fb pixel

Log In

Reset Password

Recommendation to cut monument questioned

SALEM — Interior Secretary Ryan Zinke's recommendation to President Donald Trump recommending downsizing the Cascade-Siskiyou National Monument has several errors, one of the people who was behind the creation of the monument said Monday.

A memo from Zinke to the president justifying his recommendation that the boundaries of the monument, which lies mostly in Oregon and crosses over into California, be "revised" says motor vehicles aren't allowed in it.

"There are hundreds of roads inside this monument. I live on private land inside the monument. Do we walk or ride horses?" asked Dave Willis, the chairman of the Soda Mountain Wilderness Council.

He also wondered why Zinke's memo referred to protecting hunting and fishing rights, saying those activities are already allowed in national monuments.

"These factual errors make it look disinformed," Willis said in a phone interview. "It's sloppy work or an attempt to make something that's unacceptable acceptable to people who don't know better."

Bob Rees, founder of the Northwest Guides and Anglers Association, said: "Rolling back protections on Cascade-Siskiyou would be the worst attack on Oregon hunters and anglers I've seen in my 20 years as a fishing guide. American outdoor enthusiasts should have more access to public lands, not less."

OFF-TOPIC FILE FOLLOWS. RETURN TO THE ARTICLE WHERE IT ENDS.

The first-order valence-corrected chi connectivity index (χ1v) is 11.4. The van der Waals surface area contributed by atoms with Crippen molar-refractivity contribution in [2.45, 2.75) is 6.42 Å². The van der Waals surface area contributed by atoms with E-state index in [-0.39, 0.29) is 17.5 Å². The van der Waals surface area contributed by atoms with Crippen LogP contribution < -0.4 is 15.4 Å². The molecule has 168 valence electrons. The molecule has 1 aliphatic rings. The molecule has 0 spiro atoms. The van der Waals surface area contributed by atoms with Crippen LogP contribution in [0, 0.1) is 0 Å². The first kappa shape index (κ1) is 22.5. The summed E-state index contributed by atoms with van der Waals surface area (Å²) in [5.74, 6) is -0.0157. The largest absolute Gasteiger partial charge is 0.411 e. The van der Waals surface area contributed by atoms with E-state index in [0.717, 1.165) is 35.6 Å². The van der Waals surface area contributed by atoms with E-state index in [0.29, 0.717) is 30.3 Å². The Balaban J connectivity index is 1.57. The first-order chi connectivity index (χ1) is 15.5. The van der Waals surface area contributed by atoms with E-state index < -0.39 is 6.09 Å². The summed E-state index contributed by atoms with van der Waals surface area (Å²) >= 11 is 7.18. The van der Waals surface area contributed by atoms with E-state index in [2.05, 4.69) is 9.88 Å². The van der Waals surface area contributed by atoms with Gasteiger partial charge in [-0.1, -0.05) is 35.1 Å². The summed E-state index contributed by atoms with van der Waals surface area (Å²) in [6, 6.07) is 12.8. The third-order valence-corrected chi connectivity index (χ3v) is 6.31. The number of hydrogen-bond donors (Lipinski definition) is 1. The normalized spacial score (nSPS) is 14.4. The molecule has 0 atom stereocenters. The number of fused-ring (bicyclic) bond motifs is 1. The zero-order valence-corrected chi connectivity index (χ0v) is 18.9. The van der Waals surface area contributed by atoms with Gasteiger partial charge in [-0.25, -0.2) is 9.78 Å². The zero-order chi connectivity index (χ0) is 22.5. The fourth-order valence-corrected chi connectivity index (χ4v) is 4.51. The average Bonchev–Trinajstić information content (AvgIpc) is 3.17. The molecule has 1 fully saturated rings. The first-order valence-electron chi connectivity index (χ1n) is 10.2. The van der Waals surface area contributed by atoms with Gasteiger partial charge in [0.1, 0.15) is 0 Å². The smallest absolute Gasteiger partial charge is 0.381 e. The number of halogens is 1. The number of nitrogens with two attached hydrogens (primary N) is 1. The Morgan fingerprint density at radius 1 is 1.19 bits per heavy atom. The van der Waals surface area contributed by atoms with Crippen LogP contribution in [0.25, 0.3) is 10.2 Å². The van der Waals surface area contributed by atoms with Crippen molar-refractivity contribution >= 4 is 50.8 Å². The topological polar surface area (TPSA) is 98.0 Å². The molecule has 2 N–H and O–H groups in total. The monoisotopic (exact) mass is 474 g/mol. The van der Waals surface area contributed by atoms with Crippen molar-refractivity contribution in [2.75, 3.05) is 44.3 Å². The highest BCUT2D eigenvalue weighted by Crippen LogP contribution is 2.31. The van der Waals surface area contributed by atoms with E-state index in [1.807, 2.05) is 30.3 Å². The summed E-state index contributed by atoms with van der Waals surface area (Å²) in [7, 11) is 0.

But counties that rely on logging revenues according to an old pact have objected to the monument's expansion by President Barack Obama, and a group applauded the reported recommendation.

"Congress already set aside these lands eighty years ago for the specific purpose of sustainable timber production in the O&C Act, and the president — regardless of party — doesn't have the authority to rewrite the law," said American Forest Resource Council President Travis Joseph.

Lawson Fite, of the Portland-based council, said the monument's expansion caused these counties to lose revenue "as future timber sales have been cancelled."

"These funds are used to support important local services," Fite said.

Willis said that given scientific studies into the monument's expansion and numerous public hearings, "it would be sad if this quickie, error-filled report was used to diminish the monument's boundaries and protections."